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Mid-Missouri Alternatives to Violence Project

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Guide to Transforming Power 

  • Seek to resolve conflicts by reaching common ground. 
  • Reach for that something good in others. 
  • Listen before making judgments.
  • Base your position on truth. 
  • Be ready to revise your position, if it is wrong. 
  • Expect to experience great inward power to act. 
  • Risk being creative rather than violent. 
  • Use surprise and humor. 
  • Learn to trust your inner sense of when to act. 
  • Be willing to suffer for what is important. 
  • Be patient and persistent. 
  • Build community based on honesty, respect and caring.

The Alternatives to Violence Project (AVP) is a grassroots, international, volunteer organization offering experiential workshops in prisons, schools and the community to encourage personal growth end empower individuals to lead nonviolent lives through affirmation, respect for all, community building, cooperation and conflict resolution. AVP has grown from its beginnings in New York State when the Quaker Project on Community Conflict assisted inmates at Green Haven Prison with one workshop in 1975. Now, AVP workshops are offered throughout the US and the world.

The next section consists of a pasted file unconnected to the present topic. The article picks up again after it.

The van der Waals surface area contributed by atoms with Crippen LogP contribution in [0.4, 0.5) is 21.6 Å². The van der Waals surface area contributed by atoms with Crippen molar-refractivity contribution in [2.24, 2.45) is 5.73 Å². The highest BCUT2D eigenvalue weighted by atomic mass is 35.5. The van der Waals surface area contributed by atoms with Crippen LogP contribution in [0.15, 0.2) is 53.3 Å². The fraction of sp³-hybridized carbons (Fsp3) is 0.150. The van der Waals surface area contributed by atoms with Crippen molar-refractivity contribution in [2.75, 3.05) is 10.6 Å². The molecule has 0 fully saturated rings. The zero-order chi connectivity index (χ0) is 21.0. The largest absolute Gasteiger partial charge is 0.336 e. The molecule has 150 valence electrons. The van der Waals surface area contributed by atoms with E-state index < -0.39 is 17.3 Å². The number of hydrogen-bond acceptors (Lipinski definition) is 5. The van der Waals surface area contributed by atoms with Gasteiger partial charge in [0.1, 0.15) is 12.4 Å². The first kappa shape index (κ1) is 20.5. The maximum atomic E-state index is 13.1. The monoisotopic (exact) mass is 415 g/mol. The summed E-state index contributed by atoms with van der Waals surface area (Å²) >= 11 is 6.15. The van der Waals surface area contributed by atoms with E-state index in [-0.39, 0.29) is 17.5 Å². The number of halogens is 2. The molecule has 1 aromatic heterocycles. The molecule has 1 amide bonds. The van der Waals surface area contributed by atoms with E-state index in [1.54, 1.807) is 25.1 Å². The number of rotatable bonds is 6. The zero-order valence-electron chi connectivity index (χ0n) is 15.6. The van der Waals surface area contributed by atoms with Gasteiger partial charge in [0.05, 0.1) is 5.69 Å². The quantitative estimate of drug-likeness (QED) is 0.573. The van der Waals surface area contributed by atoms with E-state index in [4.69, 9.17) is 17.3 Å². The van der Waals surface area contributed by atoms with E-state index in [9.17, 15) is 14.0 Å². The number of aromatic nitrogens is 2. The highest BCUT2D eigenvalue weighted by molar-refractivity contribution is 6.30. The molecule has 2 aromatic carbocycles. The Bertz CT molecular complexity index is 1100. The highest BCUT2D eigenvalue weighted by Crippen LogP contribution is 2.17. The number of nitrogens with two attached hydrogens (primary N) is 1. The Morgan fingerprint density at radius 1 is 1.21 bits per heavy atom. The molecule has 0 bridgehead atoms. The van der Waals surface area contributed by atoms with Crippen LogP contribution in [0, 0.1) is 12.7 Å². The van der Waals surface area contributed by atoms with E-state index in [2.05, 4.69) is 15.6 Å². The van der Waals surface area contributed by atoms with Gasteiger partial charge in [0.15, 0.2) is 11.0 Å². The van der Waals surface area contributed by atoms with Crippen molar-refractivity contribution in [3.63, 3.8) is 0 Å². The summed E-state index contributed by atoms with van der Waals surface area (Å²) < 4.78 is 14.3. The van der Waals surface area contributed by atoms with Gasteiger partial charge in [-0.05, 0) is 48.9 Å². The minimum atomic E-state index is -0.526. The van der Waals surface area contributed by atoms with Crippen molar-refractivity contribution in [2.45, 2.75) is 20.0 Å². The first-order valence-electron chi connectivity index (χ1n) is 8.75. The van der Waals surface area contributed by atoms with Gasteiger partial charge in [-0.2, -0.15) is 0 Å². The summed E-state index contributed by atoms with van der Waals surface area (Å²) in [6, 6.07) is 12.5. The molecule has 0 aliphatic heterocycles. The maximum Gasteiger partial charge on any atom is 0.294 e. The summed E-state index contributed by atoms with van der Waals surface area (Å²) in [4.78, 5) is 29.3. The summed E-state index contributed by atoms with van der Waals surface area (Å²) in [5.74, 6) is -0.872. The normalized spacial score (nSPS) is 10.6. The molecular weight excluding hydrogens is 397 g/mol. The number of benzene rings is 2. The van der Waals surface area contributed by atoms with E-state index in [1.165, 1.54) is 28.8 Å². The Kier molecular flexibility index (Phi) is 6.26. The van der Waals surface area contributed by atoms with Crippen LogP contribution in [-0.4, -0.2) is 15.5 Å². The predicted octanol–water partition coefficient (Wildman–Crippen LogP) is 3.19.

Gertrude Marshall and Sister Ruth Haney were the primary facilitators behind the start of AVP in Mid Missouri. The program began in 1985 when two AVP facilitators from the national AVP organization came to Mid Missouri and offered two community workshops which graduated 15 individuals from the basic workshop and five from the advanced workshop. These five went on to hold more community workshops and soon workshops at Missouri State Prison and Algoa Prison.

Since that time, Mid Missouri AVP facilitators have done workshops at Boonville Correctional Center, Vandalia Eastern C. C. for Women, Jefferson City Correctional Center and Leavenworth Federal Prison in Kansas in addition to the original prisons and many community workshops. In 1993 the Mid Missouri AVP council was officially formed. The community facilitators work closely with the able ‘inside’ facilitators. These individuals are inmates at the prison who have proven their ability to share the non violent messages of AVP.

The number of workshops that the facilitators are able to provide depends on a core of dedicated volunteers to lead the workshops. The Mid Missouri AVP council is always seeking more volunteers. While the commitment is great, the rewards are as well. AVP facilitators quickly state that they gain more from the participants in their workshops than they give in time and effort.

How to attend a workshop and become a volunteer facilitator.